United Tribes News Speech Archives
April 5, 2006
Karrie Azure, Tribal Judge
Turtle Mountain Band of Chippewa Indians
Belcourt, North Dakota
United States Senate Indian Affairs Committee
Thank you very much Mr. Vice Chairman (Byron Dorgan, North Dakota). It is a great honor to be testifying before this committee today on a most pressing issue in Indian Country. As stated, I am a member of the Turtle Mountain Band of Chippewa Indians and appear today on behalf of United Tribes Technical College's Intertribal Justice Program.
United Tribes received a Bureau of Justice Assistance grant in September 2004 under the Indian Alcohol and Substance Abuse Program. The grant is administered through United Tribes but the intended area of service is comprised of the four major reservations in North Dakota. The purpose of the grant is to create an Intertribal Task Force. The intention is that through cooperation amongst agencies at the tribal, state and federal levels, a sensible solution to the methamphetamine epidemic will be created. What is unique about this Task Force is that it is comprised of a consortium of tribes, something that can prove often difficult within Indian Country. Mr. Vice Chairman, I am pleased to report that the collaboration amongst the four tribes remains key to the success of our Intertribal Task Force.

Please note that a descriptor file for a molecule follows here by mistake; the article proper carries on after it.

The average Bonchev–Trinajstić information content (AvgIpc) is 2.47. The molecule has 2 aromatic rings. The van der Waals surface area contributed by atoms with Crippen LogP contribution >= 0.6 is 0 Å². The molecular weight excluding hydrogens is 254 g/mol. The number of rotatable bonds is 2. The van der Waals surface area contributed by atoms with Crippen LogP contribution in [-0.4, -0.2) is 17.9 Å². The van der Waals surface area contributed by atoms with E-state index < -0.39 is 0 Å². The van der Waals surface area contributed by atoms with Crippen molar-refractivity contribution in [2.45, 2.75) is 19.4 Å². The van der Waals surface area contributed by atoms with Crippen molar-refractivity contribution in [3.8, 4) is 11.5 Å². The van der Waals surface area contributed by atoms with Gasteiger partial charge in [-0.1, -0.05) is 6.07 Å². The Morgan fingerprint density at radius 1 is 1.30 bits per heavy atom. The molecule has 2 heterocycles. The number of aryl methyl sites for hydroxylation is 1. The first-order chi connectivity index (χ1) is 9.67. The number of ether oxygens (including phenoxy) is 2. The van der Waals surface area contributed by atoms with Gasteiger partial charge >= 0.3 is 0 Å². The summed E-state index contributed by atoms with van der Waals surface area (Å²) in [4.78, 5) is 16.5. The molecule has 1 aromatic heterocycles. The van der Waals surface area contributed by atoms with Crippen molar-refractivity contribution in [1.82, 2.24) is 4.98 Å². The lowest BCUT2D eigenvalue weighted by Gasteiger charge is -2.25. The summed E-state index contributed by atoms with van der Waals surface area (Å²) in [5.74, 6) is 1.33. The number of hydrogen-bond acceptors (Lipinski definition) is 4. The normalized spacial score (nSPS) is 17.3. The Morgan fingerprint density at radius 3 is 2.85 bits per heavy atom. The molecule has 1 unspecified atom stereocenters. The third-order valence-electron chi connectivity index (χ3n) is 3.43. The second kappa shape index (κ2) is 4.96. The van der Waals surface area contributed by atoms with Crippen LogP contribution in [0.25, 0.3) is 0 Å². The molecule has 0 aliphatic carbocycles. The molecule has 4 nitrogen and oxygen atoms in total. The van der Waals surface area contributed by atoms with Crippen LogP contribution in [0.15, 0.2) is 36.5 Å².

As strongly stated already by tribal leaders and officials in addressing the methamphetamine problem, it is unrealistic for tribes to engage in a battle against substance abuse alone; developing partnerships with local, state and federal governments is necessary. In that vein, United Tribes' "borderless" strategy to combat substance abuse is in line with the objectives of the National Congress of American Indians: urging tribes to develop laws and policies to combat methamphetamine abuse and drug trafficking, seeking tribal partnerships with the White House and requesting Congressional hearings to address the issue. It is important to note that attending this hearing today constitutes the accomplishment of one of those objectives.